After telling Quebeckers on Wednesday evening that his government would ensure the right to abortion “full stop”, the Conservative leader Erin O’Toole was trying to explain on Thursday morning why his program promises to protect the right of doctors to refuse to provide medical services to which they have moral or religious objections.
Mr. O’Toole insists there is no contradiction here, “not at all”.
At a press briefing on Thursday morning, he cited above all themedical assistance in dying to justify this door that its program opens to health professionals to “protect” their “right of conscience”.
The promise to protect the right of conscience – a measure championed by social conservatives who maintain that doctors and nurses should not have to refer patients to services like abortion, physician-assisted dying or surgery. sex change – is included in the Conservatives’ election platform.
Despite insistent requests from journalists, he declined to say whether this protection should extend to denial of abortion services.
“I want to make sure that women’s access to services [d’avortement] is available across the country. It is an important right which is not the only one that I will defend. I think we can also defend the rights of conscience of the admirable men and women who work in our health system, ”he said in English.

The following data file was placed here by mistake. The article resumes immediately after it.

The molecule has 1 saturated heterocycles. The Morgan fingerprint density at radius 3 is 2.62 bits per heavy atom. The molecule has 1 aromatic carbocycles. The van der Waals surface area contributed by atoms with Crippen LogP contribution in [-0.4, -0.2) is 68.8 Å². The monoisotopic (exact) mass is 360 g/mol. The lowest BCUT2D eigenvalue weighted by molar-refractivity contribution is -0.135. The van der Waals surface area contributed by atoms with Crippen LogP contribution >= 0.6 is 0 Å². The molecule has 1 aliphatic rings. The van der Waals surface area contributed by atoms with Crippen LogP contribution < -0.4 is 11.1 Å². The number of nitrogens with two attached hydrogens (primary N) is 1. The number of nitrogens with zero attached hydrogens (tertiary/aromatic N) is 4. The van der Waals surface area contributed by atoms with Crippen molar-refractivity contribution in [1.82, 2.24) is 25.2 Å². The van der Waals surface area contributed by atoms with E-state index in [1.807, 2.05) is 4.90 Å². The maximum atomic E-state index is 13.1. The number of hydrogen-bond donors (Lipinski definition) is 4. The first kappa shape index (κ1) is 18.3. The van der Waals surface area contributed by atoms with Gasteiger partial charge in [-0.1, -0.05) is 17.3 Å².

” It’s possible […] with an increase in services for medical assistance in dying to have an approach that will respect our nurses and our doctors, ”he repeated, in both languages, on several occasions.
Mr. O’Toole has already spoken clearly about his unease at seeing physician-assisted dying extended to people with mental health problems. Current federal law does not yet allow this, but it is under consideration and may become reality in a future version of the law.
Across the river, in Gatineau, the Bloc leader Yves-Francois Blanchet saw in the speech of the Conservative opponent “a slightly ambiguous formula” to please both Quebecers and its base.
The Conservative leader was back in Ottawa on the fifth day of the campaign to talk about the housing crisis.
He underlined his promise of one million homes in three years. He intends to achieve this by transforming offices of federal officials and banning the purchase of Canadian real estate by foreign investors for at least two years.
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